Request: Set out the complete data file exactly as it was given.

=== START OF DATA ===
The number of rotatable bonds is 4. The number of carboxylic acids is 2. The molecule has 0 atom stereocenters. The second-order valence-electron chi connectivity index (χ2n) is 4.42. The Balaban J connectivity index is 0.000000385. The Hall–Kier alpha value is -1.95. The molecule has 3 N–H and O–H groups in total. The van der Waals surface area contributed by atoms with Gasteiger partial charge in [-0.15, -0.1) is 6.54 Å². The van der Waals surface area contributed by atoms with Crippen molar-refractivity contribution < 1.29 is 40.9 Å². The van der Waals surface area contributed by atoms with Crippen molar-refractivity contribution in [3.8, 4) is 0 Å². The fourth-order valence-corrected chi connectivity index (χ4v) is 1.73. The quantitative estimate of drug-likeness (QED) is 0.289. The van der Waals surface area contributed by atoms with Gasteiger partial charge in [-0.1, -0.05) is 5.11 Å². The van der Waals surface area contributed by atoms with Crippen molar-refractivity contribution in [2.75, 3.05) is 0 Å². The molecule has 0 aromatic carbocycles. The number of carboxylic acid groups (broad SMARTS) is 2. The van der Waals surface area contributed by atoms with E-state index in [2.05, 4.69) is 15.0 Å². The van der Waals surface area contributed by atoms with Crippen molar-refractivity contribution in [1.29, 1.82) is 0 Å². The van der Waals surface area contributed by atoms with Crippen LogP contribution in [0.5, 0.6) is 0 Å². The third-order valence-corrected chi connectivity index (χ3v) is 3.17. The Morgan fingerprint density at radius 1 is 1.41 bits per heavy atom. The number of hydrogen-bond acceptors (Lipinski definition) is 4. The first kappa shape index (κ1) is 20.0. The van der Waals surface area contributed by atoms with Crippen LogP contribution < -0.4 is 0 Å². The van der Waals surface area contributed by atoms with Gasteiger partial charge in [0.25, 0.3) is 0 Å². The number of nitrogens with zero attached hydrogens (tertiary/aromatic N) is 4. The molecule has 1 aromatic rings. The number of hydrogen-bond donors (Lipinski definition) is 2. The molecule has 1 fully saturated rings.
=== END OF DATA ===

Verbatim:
The number of rotatable bonds is 4. The number of carboxylic acids is 2. The molecule has 0 atom stereocenters. The second-order valence-electron chi connectivity index (χ2n) is 4.42. The Balaban J connectivity index is 0.000000385. The Hall–Kier alpha value is -1.95. The molecule has 3 N–H and O–H groups in total. The van der Waals surface area contributed by atoms with Gasteiger partial charge in [-0.15, -0.1) is 6.54 Å². The van der Waals surface area contributed by atoms with Crippen molar-refractivity contribution < 1.29 is 40.9 Å². The van der Waals surface area contributed by atoms with Crippen molar-refractivity contribution in [3.8, 4) is 0 Å². The fourth-order valence-corrected chi connectivity index (χ4v) is 1.73. The quantitative estimate of drug-likeness (QED) is 0.289. The van der Waals surface area contributed by atoms with Gasteiger partial charge in [-0.1, -0.05) is 5.11 Å². The van der Waals surface area contributed by atoms with Crippen molar-refractivity contribution in [2.75, 3.05) is 0 Å². The molecule has 0 aromatic carbocycles. The number of carboxylic acid groups (broad SMARTS) is 2. The van der Waals surface area contributed by atoms with E-state index in [2.05, 4.69) is 15.0 Å². The van der Waals surface area contributed by atoms with Crippen molar-refractivity contribution in [1.29, 1.82) is 0 Å². The van der Waals surface area contributed by atoms with Crippen LogP contribution in [0.5, 0.6) is 0 Å². The third-order valence-corrected chi connectivity index (χ3v) is 3.17. The Morgan fingerprint density at radius 1 is 1.41 bits per heavy atom. The number of hydrogen-bond acceptors (Lipinski definition) is 4. The first kappa shape index (κ1) is 20.0. The van der Waals surface area contributed by atoms with Crippen LogP contribution < -0.4 is 0 Å². The van der Waals surface area contributed by atoms with Gasteiger partial charge in [0.25, 0.3) is 0 Å². The number of nitrogens with zero attached hydrogens (tertiary/aromatic N) is 4. The molecule has 1 aromatic rings. The number of hydrogen-bond donors (Lipinski definition) is 2. The molecule has 1 fully saturated rings.